President Bush just unveiled this on Tuesday night. And today, right now, the House Ways and Means Committee is already taking a look at one aspect of the plan that would reduce tax rate and reduce the number of tax rates.
Democrat are moving, too. They're trying to get in the bidding here, putting forward their own tax cut proposals today.
Kate Hill -- Kate Snow is up on Capitol Hill.
I'm already changing your name, Kate, you're up there so much. Tell us a little bit more about what the Democrats are proposing and what the politics are surrounding what they've put down.
KATE SNOW, CNN CONGRESSIONAL CORRESPONDENT: Right, right, because that's important, too, Jeanne.
Let's start with what they're proposing. The Democrats talking numbers today, laying out what their numbers are: about half as big as the president's plan, is the easiest way to put it, is what the Democrats are asking for.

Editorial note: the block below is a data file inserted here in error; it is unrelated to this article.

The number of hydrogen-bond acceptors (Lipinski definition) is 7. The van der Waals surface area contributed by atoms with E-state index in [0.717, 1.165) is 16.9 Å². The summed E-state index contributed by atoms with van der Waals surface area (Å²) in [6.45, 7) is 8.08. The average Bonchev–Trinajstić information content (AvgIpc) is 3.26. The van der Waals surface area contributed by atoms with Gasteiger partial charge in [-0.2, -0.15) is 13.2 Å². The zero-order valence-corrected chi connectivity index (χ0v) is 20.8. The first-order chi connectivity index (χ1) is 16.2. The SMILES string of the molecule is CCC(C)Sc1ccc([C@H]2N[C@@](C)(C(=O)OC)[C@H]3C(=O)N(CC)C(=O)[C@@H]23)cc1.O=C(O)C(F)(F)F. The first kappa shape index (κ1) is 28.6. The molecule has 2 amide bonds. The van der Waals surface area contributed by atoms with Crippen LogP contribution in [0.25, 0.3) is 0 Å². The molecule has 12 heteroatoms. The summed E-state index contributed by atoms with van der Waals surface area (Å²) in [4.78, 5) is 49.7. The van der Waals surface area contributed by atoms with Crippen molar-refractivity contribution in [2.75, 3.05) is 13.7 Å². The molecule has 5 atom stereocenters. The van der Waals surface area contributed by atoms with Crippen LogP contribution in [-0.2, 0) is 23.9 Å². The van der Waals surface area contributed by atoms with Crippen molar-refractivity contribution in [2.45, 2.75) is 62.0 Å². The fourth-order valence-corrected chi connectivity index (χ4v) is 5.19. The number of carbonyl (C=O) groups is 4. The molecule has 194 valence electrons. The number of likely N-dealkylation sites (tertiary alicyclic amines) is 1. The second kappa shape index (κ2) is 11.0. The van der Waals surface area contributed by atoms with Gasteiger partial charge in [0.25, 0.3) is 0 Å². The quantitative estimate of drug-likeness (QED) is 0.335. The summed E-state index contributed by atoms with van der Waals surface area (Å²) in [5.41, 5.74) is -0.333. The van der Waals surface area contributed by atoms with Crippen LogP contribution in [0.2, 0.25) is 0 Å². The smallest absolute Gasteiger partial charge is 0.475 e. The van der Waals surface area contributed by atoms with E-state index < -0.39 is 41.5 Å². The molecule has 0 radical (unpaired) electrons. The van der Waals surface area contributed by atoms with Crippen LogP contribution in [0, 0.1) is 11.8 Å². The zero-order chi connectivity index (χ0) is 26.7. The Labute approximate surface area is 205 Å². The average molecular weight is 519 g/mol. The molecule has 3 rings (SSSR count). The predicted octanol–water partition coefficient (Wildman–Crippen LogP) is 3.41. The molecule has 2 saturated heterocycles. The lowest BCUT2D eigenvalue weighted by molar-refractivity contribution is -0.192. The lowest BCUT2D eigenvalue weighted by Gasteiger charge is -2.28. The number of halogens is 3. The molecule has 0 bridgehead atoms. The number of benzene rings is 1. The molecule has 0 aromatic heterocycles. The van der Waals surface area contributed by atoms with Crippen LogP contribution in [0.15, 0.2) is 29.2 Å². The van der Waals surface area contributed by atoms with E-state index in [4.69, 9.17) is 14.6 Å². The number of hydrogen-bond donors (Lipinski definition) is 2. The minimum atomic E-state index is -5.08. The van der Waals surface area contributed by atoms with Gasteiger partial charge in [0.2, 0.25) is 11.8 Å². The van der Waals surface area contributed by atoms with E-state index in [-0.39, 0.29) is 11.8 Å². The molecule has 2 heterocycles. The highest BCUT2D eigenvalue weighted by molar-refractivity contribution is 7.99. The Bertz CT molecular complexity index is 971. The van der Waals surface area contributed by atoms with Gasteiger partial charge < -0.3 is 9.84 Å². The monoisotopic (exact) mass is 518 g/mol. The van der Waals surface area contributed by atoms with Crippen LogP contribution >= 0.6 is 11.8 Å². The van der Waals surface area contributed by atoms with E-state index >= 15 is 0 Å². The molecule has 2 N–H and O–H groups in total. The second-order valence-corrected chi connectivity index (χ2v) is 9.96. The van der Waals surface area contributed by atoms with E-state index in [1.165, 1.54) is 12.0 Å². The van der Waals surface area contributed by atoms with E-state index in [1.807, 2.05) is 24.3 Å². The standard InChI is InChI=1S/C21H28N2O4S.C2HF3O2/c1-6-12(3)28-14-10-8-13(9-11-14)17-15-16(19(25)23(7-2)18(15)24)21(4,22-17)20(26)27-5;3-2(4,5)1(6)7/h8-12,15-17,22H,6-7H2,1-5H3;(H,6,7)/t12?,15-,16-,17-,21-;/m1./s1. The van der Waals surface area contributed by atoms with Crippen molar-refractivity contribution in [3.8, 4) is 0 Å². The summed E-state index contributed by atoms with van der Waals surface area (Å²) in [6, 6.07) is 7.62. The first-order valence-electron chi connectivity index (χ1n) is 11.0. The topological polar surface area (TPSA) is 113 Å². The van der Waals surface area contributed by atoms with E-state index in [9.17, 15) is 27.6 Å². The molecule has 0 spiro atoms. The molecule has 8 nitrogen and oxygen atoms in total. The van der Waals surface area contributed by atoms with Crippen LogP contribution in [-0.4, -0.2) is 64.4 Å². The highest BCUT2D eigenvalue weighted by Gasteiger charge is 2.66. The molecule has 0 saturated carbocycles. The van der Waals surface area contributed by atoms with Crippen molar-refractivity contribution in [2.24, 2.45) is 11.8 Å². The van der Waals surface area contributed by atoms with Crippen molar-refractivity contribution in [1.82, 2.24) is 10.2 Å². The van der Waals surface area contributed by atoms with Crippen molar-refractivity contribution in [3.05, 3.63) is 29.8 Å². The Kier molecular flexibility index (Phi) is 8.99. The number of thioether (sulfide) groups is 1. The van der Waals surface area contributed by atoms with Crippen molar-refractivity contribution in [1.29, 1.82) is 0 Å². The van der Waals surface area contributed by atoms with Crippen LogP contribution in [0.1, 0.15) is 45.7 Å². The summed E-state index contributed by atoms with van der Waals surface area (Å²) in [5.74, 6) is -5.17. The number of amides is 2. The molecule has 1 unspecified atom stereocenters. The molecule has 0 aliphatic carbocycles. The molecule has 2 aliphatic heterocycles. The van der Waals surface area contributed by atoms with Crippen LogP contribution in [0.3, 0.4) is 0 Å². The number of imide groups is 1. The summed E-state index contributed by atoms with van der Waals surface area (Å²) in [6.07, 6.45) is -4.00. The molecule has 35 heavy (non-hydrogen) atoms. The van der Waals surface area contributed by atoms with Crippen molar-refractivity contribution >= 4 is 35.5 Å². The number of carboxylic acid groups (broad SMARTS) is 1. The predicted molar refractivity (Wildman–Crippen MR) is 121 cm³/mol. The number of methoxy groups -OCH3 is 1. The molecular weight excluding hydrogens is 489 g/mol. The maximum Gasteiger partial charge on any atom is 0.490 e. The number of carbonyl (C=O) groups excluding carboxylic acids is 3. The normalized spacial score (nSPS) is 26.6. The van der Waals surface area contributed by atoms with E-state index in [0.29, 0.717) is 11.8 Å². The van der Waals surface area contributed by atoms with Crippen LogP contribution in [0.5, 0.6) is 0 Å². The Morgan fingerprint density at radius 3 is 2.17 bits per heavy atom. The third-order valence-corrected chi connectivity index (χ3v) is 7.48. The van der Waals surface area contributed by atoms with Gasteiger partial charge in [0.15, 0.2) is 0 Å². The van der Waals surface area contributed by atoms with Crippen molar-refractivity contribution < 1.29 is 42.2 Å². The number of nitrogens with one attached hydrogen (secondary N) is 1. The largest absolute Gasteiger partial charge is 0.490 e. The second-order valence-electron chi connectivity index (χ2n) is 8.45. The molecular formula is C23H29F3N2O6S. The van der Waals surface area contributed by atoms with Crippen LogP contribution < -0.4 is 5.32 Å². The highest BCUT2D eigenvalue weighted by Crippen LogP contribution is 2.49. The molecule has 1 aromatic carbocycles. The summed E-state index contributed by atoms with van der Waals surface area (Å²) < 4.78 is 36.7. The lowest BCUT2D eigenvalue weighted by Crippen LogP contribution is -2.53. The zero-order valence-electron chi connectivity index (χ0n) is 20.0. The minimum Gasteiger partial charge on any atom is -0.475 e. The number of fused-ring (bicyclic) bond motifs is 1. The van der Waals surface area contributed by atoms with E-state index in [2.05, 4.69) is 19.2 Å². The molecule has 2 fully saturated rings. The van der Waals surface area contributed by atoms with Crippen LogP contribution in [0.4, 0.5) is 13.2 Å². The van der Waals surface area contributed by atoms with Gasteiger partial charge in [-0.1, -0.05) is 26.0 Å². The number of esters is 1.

What they're going to do is rather than what George W. Bush has proposed, the president has proposed changing every tax bracket. Well, the Democrats are talking about changing just the lowest tax bracket. That right now at 15 percent.
And what they would do, to put it really clearly, is they would make it so that a couples' income, up to $20,000, would be taxed now at 12 percent. And they will point out that that affects not only people who make up to $20,000, but everybody else who makes more that, even Bill Gates. His first $20,000 would then be taxed at 12 percent.
Now, certainly the wealthiest Americans may not feel that tax break very much as compared to lower- and middle-class Americans, but that's the whole point. Democrats say they would also expand the earned income tax credit. That's meant to help those low-income Americans, those who perhaps don't even have an income tax burden but do pay the payroll tax. They expand the earned income tax credit to help out those folks.